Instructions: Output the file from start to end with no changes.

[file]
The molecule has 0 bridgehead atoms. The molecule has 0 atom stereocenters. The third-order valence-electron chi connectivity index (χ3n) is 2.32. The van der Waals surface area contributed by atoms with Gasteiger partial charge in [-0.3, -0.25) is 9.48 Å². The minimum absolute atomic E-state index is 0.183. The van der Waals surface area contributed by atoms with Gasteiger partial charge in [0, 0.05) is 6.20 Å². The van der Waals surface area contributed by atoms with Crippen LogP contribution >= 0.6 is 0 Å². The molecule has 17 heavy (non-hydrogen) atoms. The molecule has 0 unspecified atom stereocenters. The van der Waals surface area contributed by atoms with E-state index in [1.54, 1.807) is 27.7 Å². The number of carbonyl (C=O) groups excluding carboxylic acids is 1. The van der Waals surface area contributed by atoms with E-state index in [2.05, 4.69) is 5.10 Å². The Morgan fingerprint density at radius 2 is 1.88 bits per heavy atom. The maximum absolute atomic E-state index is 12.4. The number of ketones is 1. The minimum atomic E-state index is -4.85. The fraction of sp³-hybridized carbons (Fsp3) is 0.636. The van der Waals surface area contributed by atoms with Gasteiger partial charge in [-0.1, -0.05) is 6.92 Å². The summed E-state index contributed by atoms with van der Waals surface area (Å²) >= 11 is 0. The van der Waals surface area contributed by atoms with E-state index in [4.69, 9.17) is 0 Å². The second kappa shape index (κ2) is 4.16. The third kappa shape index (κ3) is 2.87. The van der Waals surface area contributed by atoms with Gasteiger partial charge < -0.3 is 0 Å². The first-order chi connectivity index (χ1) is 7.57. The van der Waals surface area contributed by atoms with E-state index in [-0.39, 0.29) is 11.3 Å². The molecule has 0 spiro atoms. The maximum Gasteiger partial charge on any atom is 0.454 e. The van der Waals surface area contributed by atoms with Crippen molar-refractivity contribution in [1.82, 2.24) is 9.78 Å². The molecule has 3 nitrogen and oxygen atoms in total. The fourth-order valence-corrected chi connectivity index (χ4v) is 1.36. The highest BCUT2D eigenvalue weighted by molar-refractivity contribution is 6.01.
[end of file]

The molecule has 0 bridgehead atoms. The molecule has 0 atom stereocenters. The third-order valence-electron chi connectivity index (χ3n) is 2.32. The van der Waals surface area contributed by atoms with Gasteiger partial charge in [-0.3, -0.25) is 9.48 Å². The minimum absolute atomic E-state index is 0.183. The van der Waals surface area contributed by atoms with Gasteiger partial charge in [0, 0.05) is 6.20 Å². The van der Waals surface area contributed by atoms with Crippen LogP contribution >= 0.6 is 0 Å². The molecule has 17 heavy (non-hydrogen) atoms. The molecule has 0 unspecified atom stereocenters. The van der Waals surface area contributed by atoms with E-state index in [1.54, 1.807) is 27.7 Å². The number of carbonyl (C=O) groups excluding carboxylic acids is 1. The van der Waals surface area contributed by atoms with E-state index in [2.05, 4.69) is 5.10 Å². The Morgan fingerprint density at radius 2 is 1.88 bits per heavy atom. The maximum absolute atomic E-state index is 12.4. The number of ketones is 1. The minimum atomic E-state index is -4.85. The fraction of sp³-hybridized carbons (Fsp3) is 0.636. The van der Waals surface area contributed by atoms with Gasteiger partial charge in [-0.1, -0.05) is 6.92 Å². The summed E-state index contributed by atoms with van der Waals surface area (Å²) >= 11 is 0. The van der Waals surface area contributed by atoms with E-state index in [4.69, 9.17) is 0 Å². The second kappa shape index (κ2) is 4.16. The third kappa shape index (κ3) is 2.87. The van der Waals surface area contributed by atoms with Gasteiger partial charge < -0.3 is 0 Å². The first-order chi connectivity index (χ1) is 7.57. The van der Waals surface area contributed by atoms with E-state index in [-0.39, 0.29) is 11.3 Å². The molecule has 0 spiro atoms. The maximum Gasteiger partial charge on any atom is 0.454 e. The van der Waals surface area contributed by atoms with Crippen molar-refractivity contribution in [1.82, 2.24) is 9.78 Å². The molecule has 3 nitrogen and oxygen atoms in total. The fourth-order valence-corrected chi connectivity index (χ4v) is 1.36. The highest BCUT2D eigenvalue weighted by molar-refractivity contribution is 6.01.